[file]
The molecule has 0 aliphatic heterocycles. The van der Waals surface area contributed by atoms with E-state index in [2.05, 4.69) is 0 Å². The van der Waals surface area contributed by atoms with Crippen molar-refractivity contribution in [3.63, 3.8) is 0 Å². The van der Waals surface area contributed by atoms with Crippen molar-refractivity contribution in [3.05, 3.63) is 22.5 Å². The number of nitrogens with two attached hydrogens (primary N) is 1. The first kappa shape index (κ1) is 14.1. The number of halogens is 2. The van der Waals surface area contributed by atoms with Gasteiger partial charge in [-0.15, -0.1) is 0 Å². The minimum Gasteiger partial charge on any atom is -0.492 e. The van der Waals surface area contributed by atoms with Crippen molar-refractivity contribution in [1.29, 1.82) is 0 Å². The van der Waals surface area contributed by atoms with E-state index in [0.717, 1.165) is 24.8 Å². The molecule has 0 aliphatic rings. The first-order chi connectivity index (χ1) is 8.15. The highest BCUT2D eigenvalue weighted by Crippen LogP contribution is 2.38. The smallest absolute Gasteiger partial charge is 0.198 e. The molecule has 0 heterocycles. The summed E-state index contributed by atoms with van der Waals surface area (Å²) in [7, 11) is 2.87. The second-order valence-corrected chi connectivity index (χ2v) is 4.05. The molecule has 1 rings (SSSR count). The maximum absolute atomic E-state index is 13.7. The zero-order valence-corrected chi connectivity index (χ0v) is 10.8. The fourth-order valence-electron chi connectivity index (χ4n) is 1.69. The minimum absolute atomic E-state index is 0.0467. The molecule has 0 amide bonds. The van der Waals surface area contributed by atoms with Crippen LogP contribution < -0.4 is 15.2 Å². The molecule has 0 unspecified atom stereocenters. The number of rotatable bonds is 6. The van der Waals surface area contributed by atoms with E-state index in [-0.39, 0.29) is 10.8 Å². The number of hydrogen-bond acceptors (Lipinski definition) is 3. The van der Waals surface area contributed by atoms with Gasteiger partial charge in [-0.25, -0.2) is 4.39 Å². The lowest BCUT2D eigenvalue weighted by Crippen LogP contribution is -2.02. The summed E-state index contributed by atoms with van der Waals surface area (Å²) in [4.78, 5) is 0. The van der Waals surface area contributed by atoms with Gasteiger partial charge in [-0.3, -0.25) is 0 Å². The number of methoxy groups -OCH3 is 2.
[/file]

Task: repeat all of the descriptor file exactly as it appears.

The molecule has 0 aliphatic heterocycles. The van der Waals surface area contributed by atoms with E-state index in [2.05, 4.69) is 0 Å². The van der Waals surface area contributed by atoms with Crippen molar-refractivity contribution in [3.63, 3.8) is 0 Å². The van der Waals surface area contributed by atoms with Crippen molar-refractivity contribution in [3.05, 3.63) is 22.5 Å². The number of nitrogens with two attached hydrogens (primary N) is 1. The first kappa shape index (κ1) is 14.1. The number of halogens is 2. The van der Waals surface area contributed by atoms with Gasteiger partial charge in [-0.15, -0.1) is 0 Å². The minimum Gasteiger partial charge on any atom is -0.492 e. The van der Waals surface area contributed by atoms with Crippen molar-refractivity contribution in [1.29, 1.82) is 0 Å². The van der Waals surface area contributed by atoms with E-state index in [0.717, 1.165) is 24.8 Å². The molecule has 0 aliphatic rings. The first-order chi connectivity index (χ1) is 8.15. The highest BCUT2D eigenvalue weighted by Crippen LogP contribution is 2.38. The smallest absolute Gasteiger partial charge is 0.198 e. The molecule has 0 heterocycles. The summed E-state index contributed by atoms with van der Waals surface area (Å²) in [7, 11) is 2.87. The second-order valence-corrected chi connectivity index (χ2v) is 4.05. The molecule has 1 rings (SSSR count). The maximum absolute atomic E-state index is 13.7. The zero-order valence-corrected chi connectivity index (χ0v) is 10.8. The fourth-order valence-electron chi connectivity index (χ4n) is 1.69. The minimum absolute atomic E-state index is 0.0467. The molecule has 0 amide bonds. The van der Waals surface area contributed by atoms with Crippen LogP contribution < -0.4 is 15.2 Å². The molecule has 0 unspecified atom stereocenters. The number of rotatable bonds is 6. The van der Waals surface area contributed by atoms with E-state index in [-0.39, 0.29) is 10.8 Å². The number of hydrogen-bond acceptors (Lipinski definition) is 3. The van der Waals surface area contributed by atoms with Gasteiger partial charge in [-0.25, -0.2) is 4.39 Å². The lowest BCUT2D eigenvalue weighted by Crippen LogP contribution is -2.02. The summed E-state index contributed by atoms with van der Waals surface area (Å²) in [4.78, 5) is 0. The van der Waals surface area contributed by atoms with Gasteiger partial charge in [-0.3, -0.25) is 0 Å². The number of methoxy groups -OCH3 is 2.